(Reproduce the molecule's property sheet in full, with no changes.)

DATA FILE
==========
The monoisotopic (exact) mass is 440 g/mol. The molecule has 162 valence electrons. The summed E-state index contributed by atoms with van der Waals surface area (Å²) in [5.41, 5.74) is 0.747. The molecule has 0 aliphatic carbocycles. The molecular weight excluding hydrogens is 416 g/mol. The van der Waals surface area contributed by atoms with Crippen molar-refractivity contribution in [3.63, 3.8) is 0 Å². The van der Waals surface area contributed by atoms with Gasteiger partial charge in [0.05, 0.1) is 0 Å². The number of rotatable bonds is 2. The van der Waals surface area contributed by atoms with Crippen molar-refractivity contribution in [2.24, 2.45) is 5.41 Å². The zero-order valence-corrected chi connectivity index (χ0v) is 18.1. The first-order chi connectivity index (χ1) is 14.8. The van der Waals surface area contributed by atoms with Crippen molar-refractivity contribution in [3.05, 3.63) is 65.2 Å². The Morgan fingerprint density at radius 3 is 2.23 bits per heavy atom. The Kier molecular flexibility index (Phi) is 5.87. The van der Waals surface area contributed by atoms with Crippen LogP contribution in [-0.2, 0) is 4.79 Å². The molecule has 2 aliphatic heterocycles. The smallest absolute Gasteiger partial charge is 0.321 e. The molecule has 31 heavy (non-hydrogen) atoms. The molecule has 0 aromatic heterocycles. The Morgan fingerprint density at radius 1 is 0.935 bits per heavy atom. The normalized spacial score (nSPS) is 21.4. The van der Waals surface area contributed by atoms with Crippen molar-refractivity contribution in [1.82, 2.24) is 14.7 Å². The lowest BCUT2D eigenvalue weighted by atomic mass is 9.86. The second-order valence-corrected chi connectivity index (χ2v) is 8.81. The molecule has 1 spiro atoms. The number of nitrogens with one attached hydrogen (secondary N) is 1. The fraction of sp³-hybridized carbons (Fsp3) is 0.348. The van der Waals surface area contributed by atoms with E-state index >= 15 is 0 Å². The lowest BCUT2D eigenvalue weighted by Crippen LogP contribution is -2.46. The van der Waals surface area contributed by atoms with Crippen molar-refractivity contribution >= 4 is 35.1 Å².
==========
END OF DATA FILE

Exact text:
The monoisotopic (exact) mass is 440 g/mol. The molecule has 162 valence electrons. The summed E-state index contributed by atoms with van der Waals surface area (Å²) in [5.41, 5.74) is 0.747. The molecule has 0 aliphatic carbocycles. The molecular weight excluding hydrogens is 416 g/mol. The van der Waals surface area contributed by atoms with Crippen molar-refractivity contribution in [3.63, 3.8) is 0 Å². The van der Waals surface area contributed by atoms with Gasteiger partial charge in [0.05, 0.1) is 0 Å². The number of rotatable bonds is 2. The van der Waals surface area contributed by atoms with Crippen molar-refractivity contribution in [2.24, 2.45) is 5.41 Å². The zero-order valence-corrected chi connectivity index (χ0v) is 18.1. The first-order chi connectivity index (χ1) is 14.8. The van der Waals surface area contributed by atoms with Crippen molar-refractivity contribution in [3.05, 3.63) is 65.2 Å². The Morgan fingerprint density at radius 3 is 2.23 bits per heavy atom. The Kier molecular flexibility index (Phi) is 5.87. The van der Waals surface area contributed by atoms with Crippen LogP contribution in [-0.2, 0) is 4.79 Å². The molecule has 2 aliphatic heterocycles. The smallest absolute Gasteiger partial charge is 0.321 e. The molecule has 31 heavy (non-hydrogen) atoms. The molecule has 0 aromatic heterocycles. The Morgan fingerprint density at radius 1 is 0.935 bits per heavy atom. The normalized spacial score (nSPS) is 21.4. The van der Waals surface area contributed by atoms with Crippen molar-refractivity contribution in [1.82, 2.24) is 14.7 Å². The lowest BCUT2D eigenvalue weighted by atomic mass is 9.86. The second-order valence-corrected chi connectivity index (χ2v) is 8.81. The molecule has 1 spiro atoms. The number of nitrogens with one attached hydrogen (secondary N) is 1. The fraction of sp³-hybridized carbons (Fsp3) is 0.348. The van der Waals surface area contributed by atoms with E-state index >= 15 is 0 Å². The lowest BCUT2D eigenvalue weighted by Crippen LogP contribution is -2.46. The van der Waals surface area contributed by atoms with Crippen molar-refractivity contribution >= 4 is 35.1 Å².